An inguinal hernia occurs when, during fetal development, a sac surrounding an infant's normally descending sexual organs (for boys, the testicles into the scrotum and for girls, the uterine ligament into the groin area) does not close as tightly as it should, allowing a portion of the intestine to bulge through the sac's channel-like opening. Normally the sac closes completely during the ninth month of intrauterine life or soon after birth.
When fluid collects in a baby boy's scrotum due to the same inadequate closure of the sac from the abdominal cavity, the condition in known as a hydrocele. Hydroceles are generally not harmful to the testicles and do not cause pain to the baby.
How Common Are Fetal Hernias/Hydroceles?
Hernias and hydroceles are among the most common of all pediatric surgical problems. Premature infants have a higher incidence than full-term babies, and boys more than girls.
What Causes a Fetal Hernia/Hydrocele?
Some hernias and hydroceles seem to run in families, but true hereditary factors have not been identified.
What Are the Symptoms of a Fetal Hernia/Hydrocele?
A bulge (swelling) in the groin, which at times may extend into the scrotum, is by far the most frequent sign. The bulge may appear and then disappear with some regularity, especially during straining, crying or coughing.
Although sharp pain is usually not associated with herniation, discomfort that occurs in some babies is easily overlooked. Occasionally constipation, "colicky baby" syndrome and even regurgitation are present.
In a very young baby, the initial presentation may represent more severe problems. The baby's bulge is firm and tender to touch, the groin and scrotum may be reddened, and the infant may be vomiting or feeding poorly. A history of recurring groin swelling that the parents or the pediatrician can reduce (gently pushing the organs back into place) is a strong indication that a hernia is present.
How Is a Fetal Hernia/Hydrocele Diagnosed?
A fetal hydrocele can be diagnosed by ultrasound (sonogram) examination before birth. Evaluation of the urinary system is now part of the routine ultrasound examination done by many obstetricians as part of their routine prenatal care. Hydroceles are most commonly identified in the third trimester and occur in approximately 15% of all male fetuses.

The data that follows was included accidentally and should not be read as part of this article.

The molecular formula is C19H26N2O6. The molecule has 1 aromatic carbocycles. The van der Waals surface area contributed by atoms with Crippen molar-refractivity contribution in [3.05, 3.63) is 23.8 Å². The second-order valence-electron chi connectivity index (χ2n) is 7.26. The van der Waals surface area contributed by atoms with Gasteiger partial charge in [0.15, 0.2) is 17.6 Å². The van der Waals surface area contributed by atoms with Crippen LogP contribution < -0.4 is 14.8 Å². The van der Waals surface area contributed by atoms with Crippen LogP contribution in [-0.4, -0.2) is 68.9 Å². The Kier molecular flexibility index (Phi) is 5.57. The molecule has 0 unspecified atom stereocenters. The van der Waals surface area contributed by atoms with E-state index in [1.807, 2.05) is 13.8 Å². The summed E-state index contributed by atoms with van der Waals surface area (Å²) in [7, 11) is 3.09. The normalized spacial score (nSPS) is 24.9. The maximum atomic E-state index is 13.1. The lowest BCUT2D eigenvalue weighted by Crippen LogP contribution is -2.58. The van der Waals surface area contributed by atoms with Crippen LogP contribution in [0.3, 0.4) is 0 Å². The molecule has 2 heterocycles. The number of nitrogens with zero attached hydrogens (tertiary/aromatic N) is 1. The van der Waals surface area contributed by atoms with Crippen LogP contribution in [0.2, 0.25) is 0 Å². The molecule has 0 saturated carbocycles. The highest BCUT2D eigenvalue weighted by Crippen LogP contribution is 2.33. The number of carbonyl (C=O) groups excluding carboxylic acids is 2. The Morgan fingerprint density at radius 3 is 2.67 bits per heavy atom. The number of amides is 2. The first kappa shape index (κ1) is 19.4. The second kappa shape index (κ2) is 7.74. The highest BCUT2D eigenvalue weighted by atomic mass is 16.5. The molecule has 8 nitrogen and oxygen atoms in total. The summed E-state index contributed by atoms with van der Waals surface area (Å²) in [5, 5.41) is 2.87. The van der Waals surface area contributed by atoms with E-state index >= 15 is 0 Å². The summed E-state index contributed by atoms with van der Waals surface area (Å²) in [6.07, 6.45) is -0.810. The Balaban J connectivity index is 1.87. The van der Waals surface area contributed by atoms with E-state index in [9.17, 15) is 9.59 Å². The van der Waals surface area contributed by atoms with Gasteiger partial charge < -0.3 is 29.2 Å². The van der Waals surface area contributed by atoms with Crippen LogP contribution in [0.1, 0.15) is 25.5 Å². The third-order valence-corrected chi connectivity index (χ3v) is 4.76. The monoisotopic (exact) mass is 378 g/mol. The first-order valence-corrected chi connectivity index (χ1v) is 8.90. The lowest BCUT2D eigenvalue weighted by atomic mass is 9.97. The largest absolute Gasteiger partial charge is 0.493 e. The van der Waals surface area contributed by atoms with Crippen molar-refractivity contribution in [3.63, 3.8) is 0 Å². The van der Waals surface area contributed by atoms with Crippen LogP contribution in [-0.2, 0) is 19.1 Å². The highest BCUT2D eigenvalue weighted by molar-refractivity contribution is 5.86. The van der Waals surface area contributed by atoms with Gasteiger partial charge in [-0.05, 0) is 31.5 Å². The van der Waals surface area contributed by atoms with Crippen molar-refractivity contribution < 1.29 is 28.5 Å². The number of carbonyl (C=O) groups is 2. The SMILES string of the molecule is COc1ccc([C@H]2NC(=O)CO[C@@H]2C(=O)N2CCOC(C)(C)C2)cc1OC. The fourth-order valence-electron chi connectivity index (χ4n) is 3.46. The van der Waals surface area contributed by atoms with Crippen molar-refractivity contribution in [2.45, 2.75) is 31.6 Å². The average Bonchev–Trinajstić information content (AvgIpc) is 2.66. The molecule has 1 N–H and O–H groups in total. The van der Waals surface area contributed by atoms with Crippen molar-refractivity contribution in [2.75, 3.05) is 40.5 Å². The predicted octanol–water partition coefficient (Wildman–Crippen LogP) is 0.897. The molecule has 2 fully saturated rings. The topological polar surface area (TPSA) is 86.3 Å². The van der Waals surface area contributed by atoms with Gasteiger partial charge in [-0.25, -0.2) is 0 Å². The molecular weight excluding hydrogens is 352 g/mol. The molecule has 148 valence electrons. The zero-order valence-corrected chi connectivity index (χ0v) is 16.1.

After the baby is born, only observation is necessary to make the diagnosis. Diagnostic confirmation is made when the contents of the hernia can be reduced (gently pushed back into place). Hydroceles are difficult to reduce manually, although many reduce spontaneously when the child is kept lying on his back for several hours.
If the hernia is not clearly evident during the examination, but the parents have observed it, repeated examination in two to three weeks is recommended. The parents should continue observation, be taught how to reduce the hernia and, at times, even resort to photographing the hernia so that a definite diagnosis can be established. If the hernia cannot be reduced, it is known as an incarcerated (or irreducible).
Ultrasound can be used to distinguish between a hydrocele and a hernia when the physical exam is inconclusive.
How Is a Fetal Hernia/Hydrocele Treated?
The reason for repairing an inguinal hernia is to prevent incarceration. The younger the patient, the sooner the repair should happen. Premature babies should have their hernias repaired just before discharge from the hospital. Asymptomatic school-age children can be repaired when school is in recess.
The timing of repair is less clear with hydroceles. In most centers, hydroceles are not repaired until the baby is 12 to 18 months or older. Approximately 90–95 percent of all hydroceles resolve spontaneously in the first few months of life. If a hydrocele becomes very large and tense, earlier repair may be considered. If a hydrocele cannot be differentiated from a hernia, an operation is indicated.
Typically, the surgery is an outpatient procedure performed under general anesthesia. But premature infants and children with medical conditions, such as cystic fibrosis or hemophilia, usually need admission for 24 hours of observation.
Postoperative care is straightforward. Since absorbable sutures are used for wound closure, most of the children can be bathed within 24 to 48 hours. There are no restrictions on diet or activities. Tylenol for analgesia is all that is required. In older children, sometimes ibuprofen or codeine may be necessary.
Recurrent herniation is rare and occurs in less than 1 percent of cases. More often, residual or post-traumatic hydroceles may be noted. If these do not go away after several months, it might be helpful to examine their contents.